AH: Michael is Black-British-Greek-Cypriot, and part of The Black Flamingo is set in Cyprus, when he visits his mum’s family. He can follow Greek, but not speak it with any confidence. Not being able to speak your parent’s first language, as a result of growing up in the UK yourself, is something that Nat Linh Bolderston and Arjunan Manuelpillai are also exploring in their work. Was it a topic that you wanted to give space to?
DA: I have already touched on this in my collection I Am Nobody’s Nigger in the poem “Mother Tongue” but in The Black Flamingo I get to give more space to it throughout the story, when Michael visits his family in Cyprus, when he has a phone call with his grandfather, when he meets a Greek guy at university, you get so many occasions where he is at a loss for words.
AH: The Black Flamingo gives witness to the ways in which sections of UK society assault and challenge the Black British, and specifically Black British male identity, whether through unwarranted police harassment, or crassly stereotypical and inappropriate assumptions within daily life. Did you want to put that out there for teenagers, as well as adults, to think about, from within the empathetic point of view of the first person? This is a moment from just after Michael and Uncle B have been pulled over by the police for no reason whatsoever, driving to university, at the start of his first term. Uncle B says:
‘I always thought education
and money was going
to earn me respect,
but a successful black man
is a threat. Pulling me over
for driving a nice car. This isn’t what I wanted for your moving day
but this is what it’s like
to be black in this country
or anywhere in the world.
They interrupt our joy.
Our history. Our progress.
They know they can’t
stop us unless they kill us
but they can’t kill us all,
so you’re living your life
and suddenly interrupted
by white fear or suspicion.
They fear sharing anything.
Our success is a threat.’
DA: I guess there are many ways one could approach this, I like how Claudia Rankine in the book Citizen places the reader in the shoes of the black person experiencing microaggressions – small acts of racism – by addressing them as ‘you’ because it allows any reader to imagine themselves as that person in that moment. I didn’t necessarily write The Black Flamingo as a call for empathy, I think the ‘I’ first person point of view serves the book in that you can see how Michael realises things, and changes his mind about things, and sometimes misses things that might be obvious to the reader. He sometimes gets things wrong and misinterprets them. When Michael and his uncle have a run in with the police, Michael finds out for the first time that his uncle has quite strong views about the police and about white people, the reader finds this out at the same time as Michael. I wanted Michael to begin innocent and unencumbered and slowly learn what the world is really like. I think there are white people who still don’t realise these things, so they may begin reading the book as innocent as six-year-old Michael.
AH: As someone who loves, and respects drag performances for their transformative, and radical possibilities, I found it really interesting to read how Michael puts his Black Drag Self together with the support of other members of the Drag Soc at university. Was that a narrative that you wanted to chart and share, at a practical level of wardrobe and make up, as well as through the larger philosophical questions that inform a performed gender-liberated identity? There’s a conversation with the Drag King David/Katy, who channels David Beckham, which goes as follows:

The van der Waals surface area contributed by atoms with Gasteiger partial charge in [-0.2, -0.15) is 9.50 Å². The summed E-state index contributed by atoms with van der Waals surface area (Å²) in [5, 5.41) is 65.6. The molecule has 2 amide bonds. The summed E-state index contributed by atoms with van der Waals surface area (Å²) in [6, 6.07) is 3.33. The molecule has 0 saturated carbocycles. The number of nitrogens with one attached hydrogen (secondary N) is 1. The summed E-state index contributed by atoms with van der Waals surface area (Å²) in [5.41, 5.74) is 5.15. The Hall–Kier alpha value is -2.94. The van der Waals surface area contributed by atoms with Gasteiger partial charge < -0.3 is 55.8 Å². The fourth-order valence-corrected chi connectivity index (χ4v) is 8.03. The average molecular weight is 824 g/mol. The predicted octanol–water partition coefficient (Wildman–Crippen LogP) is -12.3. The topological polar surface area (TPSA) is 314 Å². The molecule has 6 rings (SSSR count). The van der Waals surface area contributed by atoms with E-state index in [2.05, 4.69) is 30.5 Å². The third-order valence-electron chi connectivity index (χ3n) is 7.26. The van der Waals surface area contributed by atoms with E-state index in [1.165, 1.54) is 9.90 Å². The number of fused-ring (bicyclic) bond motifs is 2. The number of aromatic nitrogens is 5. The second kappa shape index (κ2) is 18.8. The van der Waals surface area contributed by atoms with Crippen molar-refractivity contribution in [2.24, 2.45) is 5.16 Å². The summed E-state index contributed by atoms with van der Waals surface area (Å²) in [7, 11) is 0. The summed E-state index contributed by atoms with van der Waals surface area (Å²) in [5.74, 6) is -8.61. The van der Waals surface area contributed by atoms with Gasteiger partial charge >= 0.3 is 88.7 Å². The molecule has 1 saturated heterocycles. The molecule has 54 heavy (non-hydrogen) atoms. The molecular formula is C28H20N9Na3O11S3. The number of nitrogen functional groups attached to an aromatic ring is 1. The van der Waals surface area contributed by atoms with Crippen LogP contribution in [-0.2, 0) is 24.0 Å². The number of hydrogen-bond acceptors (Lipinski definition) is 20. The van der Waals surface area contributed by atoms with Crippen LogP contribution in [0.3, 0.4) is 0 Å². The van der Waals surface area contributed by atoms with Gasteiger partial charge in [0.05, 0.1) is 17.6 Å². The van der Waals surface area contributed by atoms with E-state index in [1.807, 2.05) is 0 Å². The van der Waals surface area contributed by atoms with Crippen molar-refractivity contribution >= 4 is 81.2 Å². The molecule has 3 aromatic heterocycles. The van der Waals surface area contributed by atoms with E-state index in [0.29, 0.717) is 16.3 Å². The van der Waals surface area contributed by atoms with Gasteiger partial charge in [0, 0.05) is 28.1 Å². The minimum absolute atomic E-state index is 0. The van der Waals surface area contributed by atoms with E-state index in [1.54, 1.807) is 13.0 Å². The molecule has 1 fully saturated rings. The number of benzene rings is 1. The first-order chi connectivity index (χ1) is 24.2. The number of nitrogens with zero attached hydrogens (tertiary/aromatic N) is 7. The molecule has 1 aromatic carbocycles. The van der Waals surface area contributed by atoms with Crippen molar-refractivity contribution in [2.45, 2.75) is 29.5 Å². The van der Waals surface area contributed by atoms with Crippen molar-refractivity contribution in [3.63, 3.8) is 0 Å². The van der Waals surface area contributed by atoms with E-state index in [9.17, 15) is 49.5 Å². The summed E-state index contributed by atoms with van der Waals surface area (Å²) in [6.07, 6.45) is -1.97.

‘You don’t seem to want to change
much about yourself for the show,’ she says. ‘You want to keep the beard but still pretend to be Beyoncé?’
‘That’s not it,’ I reply. ‘I don’t want to
pretend to be anyone, not any more.’
‘So who is The Black Flamingo?’
asks Katy, with genuine curiosity.
I reply ‘He is me, who I have been,
who I am, who I hope to become.
Someone fabulous, wild and strong.
With or without a costume on.’
DA:I think drag is about intention, it’s about character, it’s about costume and make up too. There’s just so much going on when you decide to do drag, whether you’re cis, trans or non-binary it will raise questions around gender identity, for yourself and for those who see you perform. I’m not sure if a gender-liberated identity can yet exist in a society like ours that is still so heavily gendered but I would like this book to show people some of the many ways you can fuck with gender rather than always being fucked over by it.
AH: It surely does that, Dean. I know you have been staging shows with other Black queer writers and performers in the run up to publication. Would you like to give us some other names to look out for?
DA: Keith Jarret, Lasana Shabazz, Caroline Teague, Olivia Klevorn, Travis Alabanza and Sea the Poet are all part of The Black Flamingo Cabaret. I hope in the future to include Adam Lowe, Remi Graves, Jay Bernard, Paula Varjack, Yrsa Daley-Ward and many many more Black queer writers and performers.
AH: Could you say something about the relationship between your own Black Flamingo drag act, and The Black Flamingo?
DA: No. If people come to the The Black Flamingo Cabaret on 16th October at Kings Place in London, with Poet in the City, or when we do it again in the future, they can find out for themselves.
AH: Have you performed The Black Flamingo in drag to YA audiences yet? If so, how was it received?
DA: I haven’t done yet but mostly because I haven’t fancied getting into drag for a 9am school assembly. It takes at least an hour to do my make up and I’m not really a morning person.
AH: Point taken! Are there any live dates/ performances coming up, in or out of drag?
DA: The Black Flamingo Cabaret at Kings Place, Wednesday 16th October 7.30pm with Travis Alabanza and Sea Sharp Book here.
The Stories We Tell YA Panel at Waterloo Library, Thursday 17th October 6pm with Alex Wheatle, Patrice Lawrence and Alexandra Sheppard Book here.
Being a Writer: Interactive Forum at Free Word, Wednesday 23rd October with Yomi Ṣode, Hannah Berry and Nathalie Teitler Book here.
YA Lit Day at Southbank Centre, Saturday 26th October 4.30pm with Sara Barnard, Yasmin Rahman and Nikesh Shukla Book here.
AH: Thank you Dean Atta. I’m really looking forward to your King’s Place show tomorrow – and many more beyond that.